Tune-Up of Bandsaws

Bandsaws that are properly tuned cut true, do not drift, and work effectively in straight and curved cuts. It will not require the addition of hundreds of dollars in accessories, either; just help to make the machine run more efficiently.

Simple adjustments will help to keep the saw cutting true, and the order of adjustment is designed for either a new machine or one that could really use a good tune-up.



Blade selection —  may be the most important section of all. The correct blade is critical to optimum performance. A wide, coarse blade is for re-sawing; a fine, narrower blade is for thin stock. Too fine may produce smoother cuts but cause drift when sawdust build-up in the teeth pushes the blade out of alignment. The wrong blade could cause breakage in excess heat situations.

Drive Belt & Motor — the drive belt should be adjusted for proper tightness and alignment with the pulley of the lower drive wheel. Use a straight edge to align the pulleys and adjust the motor position to adjust belt tension. Replace any belt with cracks or evidence of wear. Any belt that has sat in one position for a long time may need replacement to eliminate vibration induced by flat spots on the belt.

Wheel Alignment — wheels must rotate in the same physical plane (coplanar). The straight edge must touch the top of the top wheel, bottom of top wheel, top of bottom wheel, and bottom of bottom wheel —  all at the same time. Non parallel wheels mean turning the tracking knob behind the saw to tilt the upper wheel forward or backward. Once the wheels are parallel, determine whether or not they are coplanar.

Tires — need inspecting, and when in doubt, replace them. Old tires will have flat spots or lumps which inhibit the blade from proper tracking. Tires need to be free of lumps, flat spots, sawdust build up, cracks, or loose sections. If the saw blade appears to jump around as it rotates, the cause is likely to be worn tires.

Blade Installation — the first thing to consider is tension and then applying enough in order to keep the blade secure. Adjust for minimum tension required to keep the blade on the wheel. Rotate the wheels by hand several rotations. Make sure the blade is free wheeling and does not strike any guides or guards. Inspect blade carefully for imperfections like kinks or bad welds. Imperfect saw blades will produce poor quality cuts and are also dangerous. The inspection should be done with minimum tension on the blade so that kinks and any blade variation are easier to detect.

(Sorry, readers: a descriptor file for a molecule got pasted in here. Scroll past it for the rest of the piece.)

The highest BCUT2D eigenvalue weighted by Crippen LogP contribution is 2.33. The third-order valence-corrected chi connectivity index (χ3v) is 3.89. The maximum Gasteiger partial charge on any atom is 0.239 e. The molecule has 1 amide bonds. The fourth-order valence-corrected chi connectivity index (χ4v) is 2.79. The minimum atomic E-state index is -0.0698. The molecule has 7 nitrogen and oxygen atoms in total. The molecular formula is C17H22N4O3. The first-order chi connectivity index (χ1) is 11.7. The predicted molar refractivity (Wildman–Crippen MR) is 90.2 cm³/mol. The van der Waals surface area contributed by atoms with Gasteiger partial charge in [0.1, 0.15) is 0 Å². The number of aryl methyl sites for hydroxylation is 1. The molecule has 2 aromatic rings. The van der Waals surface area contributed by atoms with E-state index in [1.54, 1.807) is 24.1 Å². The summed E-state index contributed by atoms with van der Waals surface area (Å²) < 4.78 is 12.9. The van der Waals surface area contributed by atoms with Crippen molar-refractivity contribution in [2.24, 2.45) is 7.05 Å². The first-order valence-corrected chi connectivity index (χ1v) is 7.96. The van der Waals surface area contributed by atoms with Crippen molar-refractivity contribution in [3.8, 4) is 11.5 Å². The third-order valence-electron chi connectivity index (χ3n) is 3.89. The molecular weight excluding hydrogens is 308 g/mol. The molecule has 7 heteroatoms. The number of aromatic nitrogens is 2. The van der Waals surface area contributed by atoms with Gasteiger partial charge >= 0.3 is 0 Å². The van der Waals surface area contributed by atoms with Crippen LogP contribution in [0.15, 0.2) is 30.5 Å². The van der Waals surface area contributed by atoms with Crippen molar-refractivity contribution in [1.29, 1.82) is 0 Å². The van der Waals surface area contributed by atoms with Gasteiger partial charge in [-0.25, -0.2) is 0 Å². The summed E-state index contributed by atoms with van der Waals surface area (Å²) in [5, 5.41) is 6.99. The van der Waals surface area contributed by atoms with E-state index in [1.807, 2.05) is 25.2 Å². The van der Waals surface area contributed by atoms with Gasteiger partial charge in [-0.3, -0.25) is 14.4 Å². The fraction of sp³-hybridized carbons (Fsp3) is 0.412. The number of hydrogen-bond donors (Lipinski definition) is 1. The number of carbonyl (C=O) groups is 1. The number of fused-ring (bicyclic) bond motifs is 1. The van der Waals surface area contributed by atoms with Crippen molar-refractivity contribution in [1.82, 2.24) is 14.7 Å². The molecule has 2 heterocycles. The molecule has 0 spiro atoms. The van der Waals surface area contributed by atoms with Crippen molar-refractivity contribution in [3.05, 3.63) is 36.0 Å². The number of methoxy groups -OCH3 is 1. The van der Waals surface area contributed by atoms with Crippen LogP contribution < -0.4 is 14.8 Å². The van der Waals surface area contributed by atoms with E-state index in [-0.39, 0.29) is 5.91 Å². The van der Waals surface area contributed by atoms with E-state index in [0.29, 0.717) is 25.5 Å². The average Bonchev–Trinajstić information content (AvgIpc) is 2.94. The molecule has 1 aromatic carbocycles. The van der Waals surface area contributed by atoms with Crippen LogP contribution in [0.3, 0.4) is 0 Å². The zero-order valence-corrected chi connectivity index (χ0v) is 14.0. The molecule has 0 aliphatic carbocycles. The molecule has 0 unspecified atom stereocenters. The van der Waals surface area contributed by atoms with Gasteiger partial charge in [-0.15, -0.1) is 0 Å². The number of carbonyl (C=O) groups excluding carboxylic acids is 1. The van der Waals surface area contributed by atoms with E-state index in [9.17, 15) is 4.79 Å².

Tracking — the single most important factor in saw performance. Correct tracking means the blade is running along the center of the wheel. If this isn’t the case, adjust the tracking by tilting the top wheel in relation to the bottom wheels. A knob behind the upper wheel housing controls this adjustment. Drift occurs with improper tracking. Use of the wrong blade, blade replacement, or improper tracking are to blame for drift.

Tension — blades and bandsaws can handle increased tension, but it isn’t a good idea to apply too much. This will cause premature wear to both the blade and machine. High tension blades are generally made of carbon steel and require more tension since steel is less flexible around the wheels. Low tension blades are made with higher silicon content which is more flexible than steel. Lower tension blades are also thinner (.025”) and will work on smaller two-wheel saws and large models.

Guide Adjustment — the rear bearings should be set first, both top and bottom. Move them forward until they almost touch the blade. Leave about a 1/32” gap between the blade and the bearing, then set the guide blocks on the side bearings. Once all bearings are in place, lock them.

Upper Blade Guides — in order to avoid blade twist, and to maintain proper tracking under load.

Lower Blade Guides — serves to support the blade and maintain proper tracking under heavy cutting load.

Table Alignment — should be set at 90° to the side of the blade, also square to the back of the blade for advanced joinery techniques such as cutting tenons or dovetails. It will also help to square the guidepost. Most saws have a stop that adjusts the horizontal stop of the table (tilt stop). Set the table square to the blade by placing a square against the blade and setting the table at 90° to the blade. Adjust the stop. Most saws have an adjustable angle gauge, set when the saw is at a 90° angle. These gauges are typically not very accurate, so a square is needed if accurate angles are needed.

Fence Alignment — not critical on a well tuned bandsaw, doesn’t need to be perfectly square to the blade since the tooth set allows straight cuts even when the fence isn’t perfectly aligned. Close enough is fine.

A properly tuned bandsaw should produce minimal vibration, noise, and chatter. A high-pitch sound suggests there is a chip generation issue; usually caused by too high a speed/feed rate or improper blade pitch. A low-pitch humming could suggest the guides are set too far apart, blade tension is too low, or the pitch is incorrect. A clicking sound indicates blade issues; possibly tooth damage or a cracked blade.

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